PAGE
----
If you need convincing about the urgency to improve education and health for Indigenous Australians, just ask Jen.
Meet Jen. In her life she is five times more likely than the average Australian to contract an ear infection that will severely affect her ability to learn.
Jen’s life expectancy is nine years less than many of her classmates and she has a far greater risk of developing diabetes or committing suicide.
In this clever and confronting spot, Jen looks like an ordinary Australian Caucasian girl until she pulls away her face and you see that she is an ordinary Indigenous Australian girl.
Herein lies the power of the launch campaign, by ad agency KWP!, for the new NGO Bridging the Gap Foundation.
The simple, yet powerful spot, illustrates how disadvantaged Indigenous Australians are from non-Indigenous Australians and the urgent need to bridge the gap on health and education outcomes.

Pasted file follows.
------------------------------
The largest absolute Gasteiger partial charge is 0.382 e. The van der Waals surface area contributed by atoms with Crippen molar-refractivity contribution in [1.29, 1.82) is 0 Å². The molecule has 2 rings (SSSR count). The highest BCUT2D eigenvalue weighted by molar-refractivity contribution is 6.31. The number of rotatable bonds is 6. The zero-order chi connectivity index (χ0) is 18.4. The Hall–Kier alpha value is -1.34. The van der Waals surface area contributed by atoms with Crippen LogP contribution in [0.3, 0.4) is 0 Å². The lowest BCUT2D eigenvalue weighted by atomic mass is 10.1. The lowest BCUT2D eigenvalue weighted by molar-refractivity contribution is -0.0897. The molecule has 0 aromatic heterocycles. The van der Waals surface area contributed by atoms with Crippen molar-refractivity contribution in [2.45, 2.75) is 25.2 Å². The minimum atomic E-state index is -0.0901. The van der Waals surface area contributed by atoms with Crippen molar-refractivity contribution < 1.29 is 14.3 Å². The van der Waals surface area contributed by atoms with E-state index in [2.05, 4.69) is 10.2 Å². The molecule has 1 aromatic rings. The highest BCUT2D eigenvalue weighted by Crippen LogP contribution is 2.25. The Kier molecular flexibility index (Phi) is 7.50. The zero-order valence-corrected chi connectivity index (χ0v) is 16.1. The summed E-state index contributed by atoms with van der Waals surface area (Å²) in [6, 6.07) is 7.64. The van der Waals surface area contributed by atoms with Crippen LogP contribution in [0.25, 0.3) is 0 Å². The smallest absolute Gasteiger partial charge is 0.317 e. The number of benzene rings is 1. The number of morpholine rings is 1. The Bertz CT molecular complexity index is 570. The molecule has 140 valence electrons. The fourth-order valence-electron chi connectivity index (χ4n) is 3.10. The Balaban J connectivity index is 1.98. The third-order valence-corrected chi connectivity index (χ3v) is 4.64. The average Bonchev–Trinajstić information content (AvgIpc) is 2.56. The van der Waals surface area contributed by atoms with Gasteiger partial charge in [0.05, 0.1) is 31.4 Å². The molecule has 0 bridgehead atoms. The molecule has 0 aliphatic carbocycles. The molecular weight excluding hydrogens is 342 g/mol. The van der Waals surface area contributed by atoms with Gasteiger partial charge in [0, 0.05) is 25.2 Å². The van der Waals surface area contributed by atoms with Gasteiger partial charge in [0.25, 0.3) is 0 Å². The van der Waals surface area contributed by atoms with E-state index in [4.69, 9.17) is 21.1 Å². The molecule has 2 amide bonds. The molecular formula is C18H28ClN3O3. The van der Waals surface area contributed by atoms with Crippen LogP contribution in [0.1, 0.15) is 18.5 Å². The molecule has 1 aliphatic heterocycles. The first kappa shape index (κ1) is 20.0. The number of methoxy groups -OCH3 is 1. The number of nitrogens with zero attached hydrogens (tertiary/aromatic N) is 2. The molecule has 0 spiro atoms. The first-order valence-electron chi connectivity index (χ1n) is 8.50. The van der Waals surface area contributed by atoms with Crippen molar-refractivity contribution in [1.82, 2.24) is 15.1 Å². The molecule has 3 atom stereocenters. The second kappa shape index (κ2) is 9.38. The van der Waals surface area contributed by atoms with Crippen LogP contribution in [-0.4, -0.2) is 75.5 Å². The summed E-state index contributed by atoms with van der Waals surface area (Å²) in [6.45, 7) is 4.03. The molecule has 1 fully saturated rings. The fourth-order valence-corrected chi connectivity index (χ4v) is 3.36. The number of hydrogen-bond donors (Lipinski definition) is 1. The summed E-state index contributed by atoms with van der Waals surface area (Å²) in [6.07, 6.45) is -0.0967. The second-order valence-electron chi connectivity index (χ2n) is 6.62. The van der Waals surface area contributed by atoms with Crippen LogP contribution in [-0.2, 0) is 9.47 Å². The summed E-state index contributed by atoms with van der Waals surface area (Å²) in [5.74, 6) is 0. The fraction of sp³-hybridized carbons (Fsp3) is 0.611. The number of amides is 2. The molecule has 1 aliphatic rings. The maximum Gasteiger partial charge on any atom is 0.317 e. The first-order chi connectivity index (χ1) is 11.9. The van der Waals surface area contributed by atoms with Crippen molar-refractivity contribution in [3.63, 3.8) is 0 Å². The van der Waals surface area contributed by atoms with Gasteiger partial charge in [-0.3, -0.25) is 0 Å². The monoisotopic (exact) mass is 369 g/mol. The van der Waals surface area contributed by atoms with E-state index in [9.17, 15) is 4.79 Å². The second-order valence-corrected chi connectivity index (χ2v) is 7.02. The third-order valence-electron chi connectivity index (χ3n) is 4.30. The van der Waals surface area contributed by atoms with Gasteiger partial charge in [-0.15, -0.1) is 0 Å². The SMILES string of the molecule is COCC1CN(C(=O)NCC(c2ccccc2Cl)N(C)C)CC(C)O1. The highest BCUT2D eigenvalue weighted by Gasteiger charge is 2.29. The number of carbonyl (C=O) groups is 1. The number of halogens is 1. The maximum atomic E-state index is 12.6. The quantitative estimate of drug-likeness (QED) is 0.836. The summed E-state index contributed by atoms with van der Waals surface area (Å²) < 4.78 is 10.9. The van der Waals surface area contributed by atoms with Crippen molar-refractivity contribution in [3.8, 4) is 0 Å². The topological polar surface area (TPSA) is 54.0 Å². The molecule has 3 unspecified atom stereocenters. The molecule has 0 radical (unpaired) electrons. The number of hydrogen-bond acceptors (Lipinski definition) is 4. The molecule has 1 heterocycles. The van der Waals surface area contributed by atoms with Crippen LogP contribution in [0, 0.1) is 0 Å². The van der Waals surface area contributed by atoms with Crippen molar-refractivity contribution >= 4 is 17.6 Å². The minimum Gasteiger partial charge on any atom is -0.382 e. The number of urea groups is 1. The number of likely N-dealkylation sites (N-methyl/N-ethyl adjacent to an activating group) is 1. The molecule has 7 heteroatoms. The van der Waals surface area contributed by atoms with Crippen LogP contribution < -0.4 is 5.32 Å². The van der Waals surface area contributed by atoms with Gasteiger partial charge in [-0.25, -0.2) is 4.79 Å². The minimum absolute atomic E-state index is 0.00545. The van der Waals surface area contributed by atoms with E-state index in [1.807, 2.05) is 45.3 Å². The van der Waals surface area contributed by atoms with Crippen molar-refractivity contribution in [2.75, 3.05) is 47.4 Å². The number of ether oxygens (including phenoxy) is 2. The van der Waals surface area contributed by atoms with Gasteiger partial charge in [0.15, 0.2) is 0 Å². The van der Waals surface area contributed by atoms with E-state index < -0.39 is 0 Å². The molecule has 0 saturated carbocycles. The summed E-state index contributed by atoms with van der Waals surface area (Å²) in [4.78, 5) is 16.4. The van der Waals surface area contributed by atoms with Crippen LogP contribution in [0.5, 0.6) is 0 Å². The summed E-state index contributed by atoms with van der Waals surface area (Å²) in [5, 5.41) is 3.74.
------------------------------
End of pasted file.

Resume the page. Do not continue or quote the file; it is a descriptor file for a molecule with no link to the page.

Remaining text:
The foundation aims to raise awareness and funds to address these issues and is collaboration between Menzies School of Health Research and Charles Darwin University.
“The lack of parity in health and opportunity between Indigenous and non-Indigenous Australians struck our team hard,” KWP! Partner and joint managing director David O’Loughlin said. “We felt that this great shame needed to be exposed in the most powerful way for all Australians to understand the unacceptable nature of this problem.
“In choosing to directly compare the hope and innocence of two young girls, both full of potential, one’s future under threat, we could expose the truth of this undeniable stain on our society.
He continues: “We hope this powerful portrait will stop people, make them consider the circumstances and raise awareness of what the foundation is trying to achieve.”
Jen hopes so as well.